Weightless

Weightless Book Cover Weightless
Sarah Bannan
Fiction
St. Martin's Press
2015-06-30
336

When 15-year-old Carolyn moves from&nbspNew Jersey to Alabama with her mother, she rattles the status quo of the junior class at Adams High School. A good student and natural athlete, she's immediately welcomed by the school's cliques. She's even nominated to the homecoming court and begins dating a senior, Shane, whose on again/off again girlfriend Brooke&nbspbecomes Carolyn's bitter romantic rival. When a video of Carolyn and Shane making out is sent to everyone, Carolyn goes from golden girl to slut, as Brooke and her best friend Gemma&nbsptry to restore their popularity. Gossip and bullying&nbsphound Carolyn, who becomes increasingly private and isolated. When Shane and Brooke-now back together-confront Carolyn in the student parking lot, injuring her, it's the last attack she can take.Sarah Bannan's deft use of the first person plural gives Weightless an emotional intensity and remarkable power that will send you flying through the pages and leave you reeling.

 

Review:

Everyone needs to read “Weightless”.  You are most likely not going to enjoy it.  It will make you uncomfortable.  If you are an adult, it will probably make you uncomfortable from two perspectives.  Read it anyway.

“Weightless” is written in first person singular, with the narrator never being identified aside from their inclusion through the use of “we.”  This is very difficult to pull off, but works perfectly in this situation.  At the beginning of the book, you already get the sense that you do not like this “we”, but are not sure why.  As it goes on, you begin to dislike them more and more.  Then it happens:  you are part of the we, unless you are an adult, in which case you were.  Maybe you weren’t a bully, but at some point in our lives, we all have looked the other way when we could have done something.  The adults are shown to do the same, especially when ignoring troubling social media, which has completely changed the landscape and ease of bullying.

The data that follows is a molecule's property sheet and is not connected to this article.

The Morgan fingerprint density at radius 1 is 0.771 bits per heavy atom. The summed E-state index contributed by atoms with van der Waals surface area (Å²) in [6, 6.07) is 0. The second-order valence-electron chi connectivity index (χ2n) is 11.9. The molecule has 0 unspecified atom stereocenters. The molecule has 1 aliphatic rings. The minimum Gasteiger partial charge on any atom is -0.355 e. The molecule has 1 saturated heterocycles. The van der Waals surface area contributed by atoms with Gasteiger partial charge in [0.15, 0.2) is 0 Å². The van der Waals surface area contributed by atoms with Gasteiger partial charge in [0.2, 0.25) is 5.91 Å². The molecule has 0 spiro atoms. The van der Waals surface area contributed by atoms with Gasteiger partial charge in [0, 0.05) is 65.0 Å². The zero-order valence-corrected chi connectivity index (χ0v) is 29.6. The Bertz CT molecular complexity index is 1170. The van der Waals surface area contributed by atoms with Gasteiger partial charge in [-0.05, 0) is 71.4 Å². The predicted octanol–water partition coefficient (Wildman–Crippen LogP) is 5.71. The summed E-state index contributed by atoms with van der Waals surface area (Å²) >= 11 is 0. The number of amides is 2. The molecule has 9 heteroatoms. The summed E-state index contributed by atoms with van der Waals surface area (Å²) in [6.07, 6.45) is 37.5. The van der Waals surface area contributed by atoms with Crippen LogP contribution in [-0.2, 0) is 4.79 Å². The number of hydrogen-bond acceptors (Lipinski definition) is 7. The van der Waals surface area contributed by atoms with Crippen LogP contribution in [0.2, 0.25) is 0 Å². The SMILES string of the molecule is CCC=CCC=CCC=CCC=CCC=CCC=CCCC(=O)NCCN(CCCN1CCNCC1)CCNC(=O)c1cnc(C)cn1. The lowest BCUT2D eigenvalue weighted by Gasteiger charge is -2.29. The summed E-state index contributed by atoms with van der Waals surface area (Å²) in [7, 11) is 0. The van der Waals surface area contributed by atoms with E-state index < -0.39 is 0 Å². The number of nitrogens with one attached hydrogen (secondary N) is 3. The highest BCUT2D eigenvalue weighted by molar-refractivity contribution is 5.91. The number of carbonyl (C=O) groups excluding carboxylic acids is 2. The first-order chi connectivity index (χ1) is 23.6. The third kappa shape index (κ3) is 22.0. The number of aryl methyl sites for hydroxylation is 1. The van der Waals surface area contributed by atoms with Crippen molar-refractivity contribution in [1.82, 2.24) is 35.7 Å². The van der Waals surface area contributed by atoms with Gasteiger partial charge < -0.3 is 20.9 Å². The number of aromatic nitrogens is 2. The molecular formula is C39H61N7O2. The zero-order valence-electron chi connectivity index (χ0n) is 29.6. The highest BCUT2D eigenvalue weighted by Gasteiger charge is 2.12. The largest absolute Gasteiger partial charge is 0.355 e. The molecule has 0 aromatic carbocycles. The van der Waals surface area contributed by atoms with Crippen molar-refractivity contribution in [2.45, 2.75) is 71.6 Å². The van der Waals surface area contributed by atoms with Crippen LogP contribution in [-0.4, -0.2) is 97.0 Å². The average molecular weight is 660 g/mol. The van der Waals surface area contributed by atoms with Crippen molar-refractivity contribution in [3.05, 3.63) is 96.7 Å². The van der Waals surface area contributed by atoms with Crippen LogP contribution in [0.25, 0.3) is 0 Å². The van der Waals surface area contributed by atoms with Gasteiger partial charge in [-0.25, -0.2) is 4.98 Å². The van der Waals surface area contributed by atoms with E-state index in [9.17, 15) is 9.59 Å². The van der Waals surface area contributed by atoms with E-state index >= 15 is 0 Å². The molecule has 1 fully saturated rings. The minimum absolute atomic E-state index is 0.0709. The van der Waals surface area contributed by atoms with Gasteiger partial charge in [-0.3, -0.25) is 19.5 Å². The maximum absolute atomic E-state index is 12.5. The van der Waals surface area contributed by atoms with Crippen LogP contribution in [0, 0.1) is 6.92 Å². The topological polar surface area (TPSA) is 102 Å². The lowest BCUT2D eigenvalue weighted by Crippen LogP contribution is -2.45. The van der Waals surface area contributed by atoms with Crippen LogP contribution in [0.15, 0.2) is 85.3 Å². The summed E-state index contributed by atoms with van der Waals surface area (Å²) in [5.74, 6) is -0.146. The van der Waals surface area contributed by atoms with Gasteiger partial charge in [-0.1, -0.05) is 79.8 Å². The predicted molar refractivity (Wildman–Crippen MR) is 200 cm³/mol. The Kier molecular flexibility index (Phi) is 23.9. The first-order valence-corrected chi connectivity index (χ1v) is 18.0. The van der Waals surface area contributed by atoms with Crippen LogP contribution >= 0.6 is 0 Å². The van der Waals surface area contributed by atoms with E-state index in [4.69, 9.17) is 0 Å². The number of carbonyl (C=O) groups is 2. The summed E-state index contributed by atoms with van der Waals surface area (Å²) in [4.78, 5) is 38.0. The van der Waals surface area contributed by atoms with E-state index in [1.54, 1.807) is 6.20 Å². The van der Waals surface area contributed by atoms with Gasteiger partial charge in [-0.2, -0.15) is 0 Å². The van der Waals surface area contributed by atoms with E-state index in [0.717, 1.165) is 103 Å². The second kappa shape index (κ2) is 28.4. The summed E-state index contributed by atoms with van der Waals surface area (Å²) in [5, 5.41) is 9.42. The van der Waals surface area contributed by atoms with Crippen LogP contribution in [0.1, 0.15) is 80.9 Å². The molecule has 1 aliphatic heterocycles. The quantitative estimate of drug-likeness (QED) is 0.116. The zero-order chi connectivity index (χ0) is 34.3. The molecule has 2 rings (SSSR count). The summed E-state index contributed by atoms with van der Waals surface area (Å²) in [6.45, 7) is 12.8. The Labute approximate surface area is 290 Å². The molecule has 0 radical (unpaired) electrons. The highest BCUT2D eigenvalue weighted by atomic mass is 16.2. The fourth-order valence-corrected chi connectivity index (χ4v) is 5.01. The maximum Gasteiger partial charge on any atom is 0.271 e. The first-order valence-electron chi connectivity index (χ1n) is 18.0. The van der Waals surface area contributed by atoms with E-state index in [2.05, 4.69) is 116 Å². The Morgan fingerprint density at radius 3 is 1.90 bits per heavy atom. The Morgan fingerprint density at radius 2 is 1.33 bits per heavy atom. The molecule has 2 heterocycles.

Bullying, anorexia, mental illness, and peer pressure are all addressed in “Weightless”.  There is also a good dose of the hypocrisy that can be found through churches, schools, and civic groups.  Some of the things that occur are big events, but most of them are small and accumulate like a snowball.  It’s well-done and leaves you surprised even though you know, at least in a sense, how it will end.  The characters are fleshed out, but only in terms of how a peer would view them, which means an extremely unreliable narrator who is in denial throughout most of the book.

I recommend “Weightless” to those seventh grade and up, including adults. Being confronted with how easy it is to become unknowingly apathetic is a real eye-opener, and my hope is that it will help all of us pay attention and not miss a small opportunity to do something that will make a big difference.

This review is based upon a complimentary copy provided by the publisher in exchange for an honest review.

 

Content Warning:

Sexual Situations, Language, Violence, Eating Disorders, Suicide, Bullying, Underage Alcohol Use

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